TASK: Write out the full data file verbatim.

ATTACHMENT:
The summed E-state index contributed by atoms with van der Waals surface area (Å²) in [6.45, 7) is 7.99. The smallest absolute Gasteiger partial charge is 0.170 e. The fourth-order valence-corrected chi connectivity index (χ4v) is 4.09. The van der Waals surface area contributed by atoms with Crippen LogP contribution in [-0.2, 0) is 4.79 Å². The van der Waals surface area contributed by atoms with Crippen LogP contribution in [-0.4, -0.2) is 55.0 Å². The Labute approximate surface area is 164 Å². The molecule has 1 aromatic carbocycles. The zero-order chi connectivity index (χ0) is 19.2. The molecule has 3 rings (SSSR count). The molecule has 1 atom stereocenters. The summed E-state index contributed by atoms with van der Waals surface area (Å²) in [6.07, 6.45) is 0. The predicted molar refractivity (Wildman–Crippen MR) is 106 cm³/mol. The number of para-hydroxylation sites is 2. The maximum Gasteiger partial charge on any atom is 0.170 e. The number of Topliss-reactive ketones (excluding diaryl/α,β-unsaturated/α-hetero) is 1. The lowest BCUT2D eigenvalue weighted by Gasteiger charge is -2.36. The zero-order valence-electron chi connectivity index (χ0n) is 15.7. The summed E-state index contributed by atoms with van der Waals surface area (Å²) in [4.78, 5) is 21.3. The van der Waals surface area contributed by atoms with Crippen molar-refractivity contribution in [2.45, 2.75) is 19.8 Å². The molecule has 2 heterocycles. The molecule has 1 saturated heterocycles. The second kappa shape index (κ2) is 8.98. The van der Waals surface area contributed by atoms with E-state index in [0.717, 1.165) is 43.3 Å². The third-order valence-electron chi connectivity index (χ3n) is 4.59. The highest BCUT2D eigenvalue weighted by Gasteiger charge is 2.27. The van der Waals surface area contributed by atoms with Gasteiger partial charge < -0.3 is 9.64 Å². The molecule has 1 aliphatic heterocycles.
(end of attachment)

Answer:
The summed E-state index contributed by atoms with van der Waals surface area (Å²) in [6.45, 7) is 7.99. The smallest absolute Gasteiger partial charge is 0.170 e. The fourth-order valence-corrected chi connectivity index (χ4v) is 4.09. The van der Waals surface area contributed by atoms with Crippen LogP contribution in [-0.2, 0) is 4.79 Å². The van der Waals surface area contributed by atoms with Crippen LogP contribution in [-0.4, -0.2) is 55.0 Å². The Labute approximate surface area is 164 Å². The molecule has 1 aromatic carbocycles. The zero-order chi connectivity index (χ0) is 19.2. The molecule has 3 rings (SSSR count). The molecule has 1 atom stereocenters. The summed E-state index contributed by atoms with van der Waals surface area (Å²) in [6.07, 6.45) is 0. The predicted molar refractivity (Wildman–Crippen MR) is 106 cm³/mol. The number of para-hydroxylation sites is 2. The maximum Gasteiger partial charge on any atom is 0.170 e. The number of Topliss-reactive ketones (excluding diaryl/α,β-unsaturated/α-hetero) is 1. The lowest BCUT2D eigenvalue weighted by Gasteiger charge is -2.36. The zero-order valence-electron chi connectivity index (χ0n) is 15.7. The summed E-state index contributed by atoms with van der Waals surface area (Å²) in [4.78, 5) is 21.3. The van der Waals surface area contributed by atoms with Crippen molar-refractivity contribution in [2.45, 2.75) is 19.8 Å². The molecule has 2 heterocycles. The molecule has 1 saturated heterocycles. The second kappa shape index (κ2) is 8.98. The van der Waals surface area contributed by atoms with E-state index in [0.717, 1.165) is 43.3 Å². The third-order valence-electron chi connectivity index (χ3n) is 4.59. The highest BCUT2D eigenvalue weighted by Gasteiger charge is 2.27. The van der Waals surface area contributed by atoms with Gasteiger partial charge < -0.3 is 9.64 Å². The molecule has 1 aliphatic heterocycles.